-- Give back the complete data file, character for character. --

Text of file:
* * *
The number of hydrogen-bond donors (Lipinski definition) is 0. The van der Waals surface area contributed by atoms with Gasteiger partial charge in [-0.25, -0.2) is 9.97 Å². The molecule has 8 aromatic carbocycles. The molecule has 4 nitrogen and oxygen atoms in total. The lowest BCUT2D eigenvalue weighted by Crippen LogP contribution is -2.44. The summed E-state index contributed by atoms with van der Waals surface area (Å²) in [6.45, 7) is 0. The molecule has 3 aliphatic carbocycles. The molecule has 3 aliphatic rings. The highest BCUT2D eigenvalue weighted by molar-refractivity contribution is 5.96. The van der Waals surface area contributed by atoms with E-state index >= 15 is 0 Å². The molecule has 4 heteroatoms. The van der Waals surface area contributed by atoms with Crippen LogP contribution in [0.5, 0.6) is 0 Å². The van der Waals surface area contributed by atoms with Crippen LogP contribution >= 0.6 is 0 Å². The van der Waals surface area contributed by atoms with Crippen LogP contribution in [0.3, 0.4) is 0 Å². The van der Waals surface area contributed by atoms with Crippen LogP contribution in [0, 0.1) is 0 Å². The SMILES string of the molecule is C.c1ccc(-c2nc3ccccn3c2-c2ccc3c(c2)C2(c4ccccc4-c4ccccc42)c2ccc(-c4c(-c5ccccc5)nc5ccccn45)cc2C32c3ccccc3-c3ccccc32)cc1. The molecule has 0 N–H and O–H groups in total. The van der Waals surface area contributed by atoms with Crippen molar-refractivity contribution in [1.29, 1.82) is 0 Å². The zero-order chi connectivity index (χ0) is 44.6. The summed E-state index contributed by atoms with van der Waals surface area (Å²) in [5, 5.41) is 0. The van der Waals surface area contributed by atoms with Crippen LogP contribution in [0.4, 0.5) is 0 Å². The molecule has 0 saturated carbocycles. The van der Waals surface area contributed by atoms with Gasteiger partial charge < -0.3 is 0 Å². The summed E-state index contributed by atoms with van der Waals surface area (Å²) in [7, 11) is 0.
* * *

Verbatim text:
The number of hydrogen-bond donors (Lipinski definition) is 0. The van der Waals surface area contributed by atoms with Gasteiger partial charge in [-0.25, -0.2) is 9.97 Å². The molecule has 8 aromatic carbocycles. The molecule has 4 nitrogen and oxygen atoms in total. The lowest BCUT2D eigenvalue weighted by Crippen LogP contribution is -2.44. The summed E-state index contributed by atoms with van der Waals surface area (Å²) in [6.45, 7) is 0. The molecule has 3 aliphatic carbocycles. The molecule has 3 aliphatic rings. The highest BCUT2D eigenvalue weighted by molar-refractivity contribution is 5.96. The van der Waals surface area contributed by atoms with E-state index >= 15 is 0 Å². The molecule has 4 heteroatoms. The van der Waals surface area contributed by atoms with Crippen LogP contribution in [0.5, 0.6) is 0 Å². The van der Waals surface area contributed by atoms with Crippen LogP contribution >= 0.6 is 0 Å². The van der Waals surface area contributed by atoms with Crippen LogP contribution in [0.3, 0.4) is 0 Å². The van der Waals surface area contributed by atoms with Crippen LogP contribution in [0, 0.1) is 0 Å². The SMILES string of the molecule is C.c1ccc(-c2nc3ccccn3c2-c2ccc3c(c2)C2(c4ccccc4-c4ccccc42)c2ccc(-c4c(-c5ccccc5)nc5ccccn45)cc2C32c3ccccc3-c3ccccc32)cc1. The molecule has 0 N–H and O–H groups in total. The van der Waals surface area contributed by atoms with Crippen molar-refractivity contribution in [1.29, 1.82) is 0 Å². The zero-order chi connectivity index (χ0) is 44.6. The summed E-state index contributed by atoms with van der Waals surface area (Å²) in [5, 5.41) is 0. The van der Waals surface area contributed by atoms with Crippen LogP contribution in [0.4, 0.5) is 0 Å². The molecule has 0 saturated carbocycles. The van der Waals surface area contributed by atoms with Gasteiger partial charge < -0.3 is 0 Å². The summed E-state index contributed by atoms with van der Waals surface area (Å²) in [7, 11) is 0.